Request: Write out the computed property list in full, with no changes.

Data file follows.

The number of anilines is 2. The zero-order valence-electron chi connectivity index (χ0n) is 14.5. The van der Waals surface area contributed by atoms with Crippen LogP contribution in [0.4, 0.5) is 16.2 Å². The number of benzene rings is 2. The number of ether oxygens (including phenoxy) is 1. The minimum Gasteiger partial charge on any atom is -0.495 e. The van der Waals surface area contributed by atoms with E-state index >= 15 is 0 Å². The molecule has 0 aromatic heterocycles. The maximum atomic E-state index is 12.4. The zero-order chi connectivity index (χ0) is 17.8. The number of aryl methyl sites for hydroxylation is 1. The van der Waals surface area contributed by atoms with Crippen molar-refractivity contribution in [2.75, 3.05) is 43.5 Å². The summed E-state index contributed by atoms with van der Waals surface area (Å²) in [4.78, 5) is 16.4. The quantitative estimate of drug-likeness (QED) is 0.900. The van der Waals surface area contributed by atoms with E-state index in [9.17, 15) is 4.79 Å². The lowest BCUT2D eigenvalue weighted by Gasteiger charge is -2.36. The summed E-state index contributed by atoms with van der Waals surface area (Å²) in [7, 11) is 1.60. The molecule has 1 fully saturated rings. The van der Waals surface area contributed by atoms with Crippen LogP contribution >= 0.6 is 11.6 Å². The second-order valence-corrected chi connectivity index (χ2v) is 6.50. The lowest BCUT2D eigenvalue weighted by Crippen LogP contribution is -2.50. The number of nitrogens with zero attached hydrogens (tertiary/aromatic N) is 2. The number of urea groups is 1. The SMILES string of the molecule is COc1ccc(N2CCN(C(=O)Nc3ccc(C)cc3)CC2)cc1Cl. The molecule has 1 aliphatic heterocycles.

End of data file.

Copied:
The number of anilines is 2. The zero-order valence-electron chi connectivity index (χ0n) is 14.5. The van der Waals surface area contributed by atoms with Crippen LogP contribution in [0.4, 0.5) is 16.2 Å². The number of benzene rings is 2. The number of ether oxygens (including phenoxy) is 1. The minimum Gasteiger partial charge on any atom is -0.495 e. The van der Waals surface area contributed by atoms with E-state index >= 15 is 0 Å². The molecule has 0 aromatic heterocycles. The maximum atomic E-state index is 12.4. The zero-order chi connectivity index (χ0) is 17.8. The number of aryl methyl sites for hydroxylation is 1. The van der Waals surface area contributed by atoms with Crippen molar-refractivity contribution in [2.75, 3.05) is 43.5 Å². The summed E-state index contributed by atoms with van der Waals surface area (Å²) in [4.78, 5) is 16.4. The quantitative estimate of drug-likeness (QED) is 0.900. The van der Waals surface area contributed by atoms with E-state index in [9.17, 15) is 4.79 Å². The lowest BCUT2D eigenvalue weighted by Gasteiger charge is -2.36. The summed E-state index contributed by atoms with van der Waals surface area (Å²) in [7, 11) is 1.60. The molecule has 1 fully saturated rings. The van der Waals surface area contributed by atoms with Crippen LogP contribution >= 0.6 is 11.6 Å². The second-order valence-corrected chi connectivity index (χ2v) is 6.50. The lowest BCUT2D eigenvalue weighted by Crippen LogP contribution is -2.50. The number of nitrogens with zero attached hydrogens (tertiary/aromatic N) is 2. The number of urea groups is 1. The SMILES string of the molecule is COc1ccc(N2CCN(C(=O)Nc3ccc(C)cc3)CC2)cc1Cl. The molecule has 1 aliphatic heterocycles.